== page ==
A top communications official is set to leave the White House later this month, it appears, as the president continues to muddle through not just his administration’s response to the coronavirus outbreak but its messaging, too.
Adam Kennedy, a deputy communications director, is on his way out, according to Politico, which reports that he was:
Also a deputy assistant to the president, has overseen a team of 11 communications staffers and also worked on building out messaging materials for various White House policy rollouts, including tax reform. A top research official at the Republican National Committee during 2016, he has worked in the White House since the first day of Donald Trump’s presidency.
Kennedy led the White House’s rapid response efforts on impeachment and other crises, including Supreme Court justice Brett Kavanaugh’s confirmation battle, is leaving the government later this month, according to two White House officials.
And here’s the sting in the tail – right-wing BREITBART:
Kennedy will be replaced by Julia Hahn, a former Breitbart writer who is currently director of rapid response and surrogate operations for the White House, according to one of the White House officials. Hahn will report to White House Press Secretary Stephanie Grisham.
Donald Trump is heading to Nashville this morning to visit areas hit by the deadly nighttime tornado that tore through Tennessee before dawn on Tuesday, killing 25, injuring at least 150 and destroying or damaging almost 600 homes with winds that reached 175mph.
The president will be departing the White House soon, so let’s watch out for any comments on the lawn, aka “chopper talk” before he boards the Marine One helicopter to take him to Air Force One and thence the south.
He was originally scheduled to go to Atlanta this afternoon, to visit the CDC, which is at the core of US medical efforts to address the coronavirus outbreak. But that trip was abruptly canceled by the White House this morning.
The president has been making up statistics on a personal hunch about how deadly the disease is and last night vice president Mike Pence, whom Trump has put in charge of his administration’s task force to tackle the novel virus that’s spreading globally, said the US does not yet have enough equipment to meet testing demands.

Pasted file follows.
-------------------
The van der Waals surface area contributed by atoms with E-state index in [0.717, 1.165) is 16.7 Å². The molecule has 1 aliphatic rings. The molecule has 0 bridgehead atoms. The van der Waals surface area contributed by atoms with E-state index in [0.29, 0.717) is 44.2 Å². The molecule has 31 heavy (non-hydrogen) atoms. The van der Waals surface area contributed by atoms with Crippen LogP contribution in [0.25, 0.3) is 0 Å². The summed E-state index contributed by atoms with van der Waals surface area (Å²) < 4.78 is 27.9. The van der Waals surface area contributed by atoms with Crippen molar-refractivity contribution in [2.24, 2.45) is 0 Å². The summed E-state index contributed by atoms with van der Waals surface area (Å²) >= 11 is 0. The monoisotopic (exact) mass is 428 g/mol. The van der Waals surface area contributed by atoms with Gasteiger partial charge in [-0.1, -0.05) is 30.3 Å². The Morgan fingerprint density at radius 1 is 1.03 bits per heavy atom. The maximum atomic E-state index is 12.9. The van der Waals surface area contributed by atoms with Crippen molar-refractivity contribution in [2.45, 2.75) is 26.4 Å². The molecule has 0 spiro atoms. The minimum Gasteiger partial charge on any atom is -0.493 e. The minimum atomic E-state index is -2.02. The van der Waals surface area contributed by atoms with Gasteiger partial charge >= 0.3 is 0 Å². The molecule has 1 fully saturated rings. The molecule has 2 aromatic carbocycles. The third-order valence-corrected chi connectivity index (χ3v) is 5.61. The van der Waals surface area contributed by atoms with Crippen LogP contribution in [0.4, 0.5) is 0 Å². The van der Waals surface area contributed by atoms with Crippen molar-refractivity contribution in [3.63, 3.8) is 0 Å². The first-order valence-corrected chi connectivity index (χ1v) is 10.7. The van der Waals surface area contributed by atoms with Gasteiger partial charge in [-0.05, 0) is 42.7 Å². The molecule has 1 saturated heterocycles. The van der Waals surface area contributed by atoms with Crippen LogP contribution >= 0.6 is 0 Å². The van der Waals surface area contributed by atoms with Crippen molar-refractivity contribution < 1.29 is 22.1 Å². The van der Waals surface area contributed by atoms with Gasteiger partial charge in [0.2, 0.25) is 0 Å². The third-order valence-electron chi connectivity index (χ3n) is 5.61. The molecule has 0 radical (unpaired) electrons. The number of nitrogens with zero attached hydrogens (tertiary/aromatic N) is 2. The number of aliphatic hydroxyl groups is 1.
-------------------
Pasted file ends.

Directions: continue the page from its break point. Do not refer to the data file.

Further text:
Pence was in Washington State yesterday, where the worst local outbreak yet in the US is occurring.
We’ll bring you selected US coronavirus news here, but for all the details of global developments, including US news on the illness, do follow our dedicated live blog, here.
And to keep track of how coronavirus concerns are affecting the financial markets, and the latest US jobs figures, there is quick and clear news in our dedicated business live blog, here.
Good morning, live blog readers! It’s Friday and there’s still a lot of action before the political week in Washington is out and another weekend of 2020 campaigning begins for those remaining in the Democratic race for the nomination. Joanna Walters here in New York to take you through today’s developments.
Here’s what’s afoot:
Breaking news: the White House has unexpectedly canceled a trip by Donald Trump to the Centers for Disease Control and Prevention (CDC) today, the federal agency in charge of national public health in the United States, under the umbrella of the health department. The president was due to visit amid the coronavirus outbreak. There’s no official explanation for the cancellation yet.
Meanwhile, the race for the Democratic presidential nomination has narrowed to just three contenders: Joe Biden, Bernie Sanders and long-shot candidate Tulsi Gabbard.
With Elizabeth Warren’s announcement yesterday that she would suspend her presidential campaign, the nominating contest is coming down to a face-off between Biden and Sanders.
Biden has momentum on his side after his strong performance on Super Tuesday, when he notched 10 state victories to Sanders’ four.
But Sanders is hoping he can pull ahead by winning over a high number of Warren’s former supporters.
His first test will come on Tuesday, when six states hold primaries. Those contests will give Sanders the chance to recapture the delegate lead, but if Biden can secure more victories on Tuesday, this primary may be over sooner than expected.